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Oct 26, 1999
| ISBN 9780679773153
Jul 09, 2014
| ISBN 9780804152266
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Oct 26, 1999 | ISBN 9780679773153
Jul 09, 2014 | ISBN 9780804152266
"Sullivan offers [a] profound, often beautiful appreciation of friendship. . . . [He can] fascinate us with the range and depth of his mind."–San Francisco ChronicleA New York Times Notable Book of the Year "One of the great pleasures of this book lies in watching Sullivan’s mind at work . . . [his essays] are filled with a passion and heat that most cultural criticism lacks." –Katie Roiphe, The Washington PostWhen former New Republic editor Andrew Sullivan publicly revealed his HIV positive status in 1996, he intended "to be among the first generation that survives this disease." In this new book, a powerful meditation on the spiritual effect AIDS has on friendship, love, sexuality, and American culture, we follow Sullivan on his path to survival. A practicing Catholic, Sullivan reflects on his faith in God, and expresses his bittersweet joy upon learning about new AIDS treatments that he believes led to the virus’s recent transformation from a plague into a chronic illness. He revisits Freud to seek the origins of homosexuality and reviews the works of Aristotle, St. Augustine, and W. H. Auden to define friendship for a contemporary, post-plague world. Sullivan’s last essay extols the virtues of friendship, elevating platonic love over the romantic, as he memorializes his best friend, who died of AIDS. Intensely personal and passionately political, Sullivan’s essays are not just about his own experiences but also a powerful testament to human resilience, faith, hope, and love. "Sullivan has found meaning in chaos. . . . With its paradoxical sense of beauty amid pain, Love Undetectable has something of the quality of a war memoir." –The New York Times Book Review "On display here are all of the author’s many strengths–compelling, poetic prose style, some keen observations on faith. . . . Sullivan offers a moving defense of the open gay male urban sexual culture and his participation in it." –The Boston Globe
"I intend to be among the first generation that survives this disease." That was former New Republic editor Andrew Sullivan’s first public statement about his HIV diagnosis. Speaking to heterosexual and homosexual audiences alike, this book is about the first steps in that journey of survival.If Sullivan’s acclaimed first book, Virtually Normal, was about politics, this long-awaited sequel is about life. In a memoir in the form of three essays, Sullivan asks hard questions about his own life and others’. Can the practice of friendship ever compensate for a life without love? Is sex at war or at peace with spirituality? Can faith endure the randomness of death? Is homosexuality genetic or environmental?Love Undetectable, then, refers to many things: to a virus that, for many, has become "undetectable" in the bloodstream thanks to new drugs, and to the failed search for love and intimacy that helped spread it; to the love of God, which in times of plague seems particularly hard to find and understand; to a sexual orientation long pathologized and denied any status as an equal form of human love; and to the love between friends, a love ignored when it isn’t demeaned, and obscured by the more useful imperatives of family and society.In a work destined to be as controversial as his first book, Sullivan takes on religious authorities and gay activists; talks candidly about his own promiscuity and search for love; revisits Freud in the origins of homosexuality; and makes one of the more memorable modern cases for elevating the virtue of friendship over the satisfactions of love. Scholarly, impassioned, wide-ranging, and embattled, Love Undetectable is a book that is ultimately not about homosexuality or plague, but about humanity and mortality.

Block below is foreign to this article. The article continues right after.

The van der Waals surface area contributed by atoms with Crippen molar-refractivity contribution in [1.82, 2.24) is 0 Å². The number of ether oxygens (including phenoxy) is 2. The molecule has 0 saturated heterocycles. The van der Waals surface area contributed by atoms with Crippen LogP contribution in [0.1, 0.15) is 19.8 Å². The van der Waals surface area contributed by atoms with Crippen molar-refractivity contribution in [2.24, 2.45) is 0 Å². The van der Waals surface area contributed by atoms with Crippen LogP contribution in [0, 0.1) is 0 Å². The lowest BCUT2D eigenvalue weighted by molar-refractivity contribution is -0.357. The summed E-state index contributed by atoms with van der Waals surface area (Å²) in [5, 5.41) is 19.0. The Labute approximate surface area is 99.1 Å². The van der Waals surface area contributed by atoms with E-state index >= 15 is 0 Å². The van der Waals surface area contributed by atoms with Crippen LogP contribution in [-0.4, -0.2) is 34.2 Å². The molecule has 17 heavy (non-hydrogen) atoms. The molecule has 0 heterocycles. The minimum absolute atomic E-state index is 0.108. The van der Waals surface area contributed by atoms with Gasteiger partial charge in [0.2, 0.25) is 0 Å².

Andrew Sullivan lives in Washington, D.C.
"He wants to see same-sex love fully accepted as a dignified form of human relations…This book can only help the cause"-Andrew Delbanco, The New York Times Book Review"On display here are all of the author’s many strengths–a compelling, poetic prose style, some keen observations on faith, an evocative retelling of his friendship with a man felled by AIDS"–Liz Galst, Boston Globe"Love Undetectable proves that Sullivan has a voice and a heart that can reach across the borders of experience and politics"–Michael Bronski, Amazon.com
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